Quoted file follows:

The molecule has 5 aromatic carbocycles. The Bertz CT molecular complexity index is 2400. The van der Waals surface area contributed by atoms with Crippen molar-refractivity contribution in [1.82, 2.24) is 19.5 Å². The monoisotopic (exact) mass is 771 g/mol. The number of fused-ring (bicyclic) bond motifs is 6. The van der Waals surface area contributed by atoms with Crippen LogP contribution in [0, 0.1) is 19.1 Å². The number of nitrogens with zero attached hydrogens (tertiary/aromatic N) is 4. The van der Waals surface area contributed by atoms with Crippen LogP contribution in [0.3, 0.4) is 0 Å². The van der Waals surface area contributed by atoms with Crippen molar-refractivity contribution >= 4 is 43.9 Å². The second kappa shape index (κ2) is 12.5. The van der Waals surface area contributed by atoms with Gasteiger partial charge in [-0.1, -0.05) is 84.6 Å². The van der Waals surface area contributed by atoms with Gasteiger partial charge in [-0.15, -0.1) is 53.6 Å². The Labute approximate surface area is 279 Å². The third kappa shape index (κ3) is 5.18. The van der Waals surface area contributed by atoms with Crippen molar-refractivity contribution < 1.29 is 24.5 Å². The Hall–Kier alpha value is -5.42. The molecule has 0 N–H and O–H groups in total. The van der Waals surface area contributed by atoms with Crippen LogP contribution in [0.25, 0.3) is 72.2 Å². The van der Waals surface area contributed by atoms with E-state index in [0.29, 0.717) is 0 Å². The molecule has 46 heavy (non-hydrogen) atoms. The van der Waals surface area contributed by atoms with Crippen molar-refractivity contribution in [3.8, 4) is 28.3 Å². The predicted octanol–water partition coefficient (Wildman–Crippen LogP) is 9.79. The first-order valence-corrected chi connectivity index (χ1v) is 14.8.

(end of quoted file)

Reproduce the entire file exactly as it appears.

The molecule has 5 aromatic carbocycles. The Bertz CT molecular complexity index is 2400. The van der Waals surface area contributed by atoms with Crippen molar-refractivity contribution in [1.82, 2.24) is 19.5 Å². The monoisotopic (exact) mass is 771 g/mol. The number of fused-ring (bicyclic) bond motifs is 6. The van der Waals surface area contributed by atoms with Crippen LogP contribution in [0, 0.1) is 19.1 Å². The number of nitrogens with zero attached hydrogens (tertiary/aromatic N) is 4. The van der Waals surface area contributed by atoms with Crippen LogP contribution in [0.3, 0.4) is 0 Å². The van der Waals surface area contributed by atoms with Crippen molar-refractivity contribution >= 4 is 43.9 Å². The second kappa shape index (κ2) is 12.5. The van der Waals surface area contributed by atoms with Gasteiger partial charge in [-0.1, -0.05) is 84.6 Å². The van der Waals surface area contributed by atoms with Gasteiger partial charge in [-0.15, -0.1) is 53.6 Å². The Labute approximate surface area is 279 Å². The third kappa shape index (κ3) is 5.18. The van der Waals surface area contributed by atoms with Crippen molar-refractivity contribution < 1.29 is 24.5 Å². The Hall–Kier alpha value is -5.42. The molecule has 0 N–H and O–H groups in total. The van der Waals surface area contributed by atoms with Crippen LogP contribution in [0.25, 0.3) is 72.2 Å². The van der Waals surface area contributed by atoms with E-state index in [0.29, 0.717) is 0 Å². The molecule has 46 heavy (non-hydrogen) atoms. The van der Waals surface area contributed by atoms with Crippen molar-refractivity contribution in [3.8, 4) is 28.3 Å². The predicted octanol–water partition coefficient (Wildman–Crippen LogP) is 9.79. The first-order valence-corrected chi connectivity index (χ1v) is 14.8.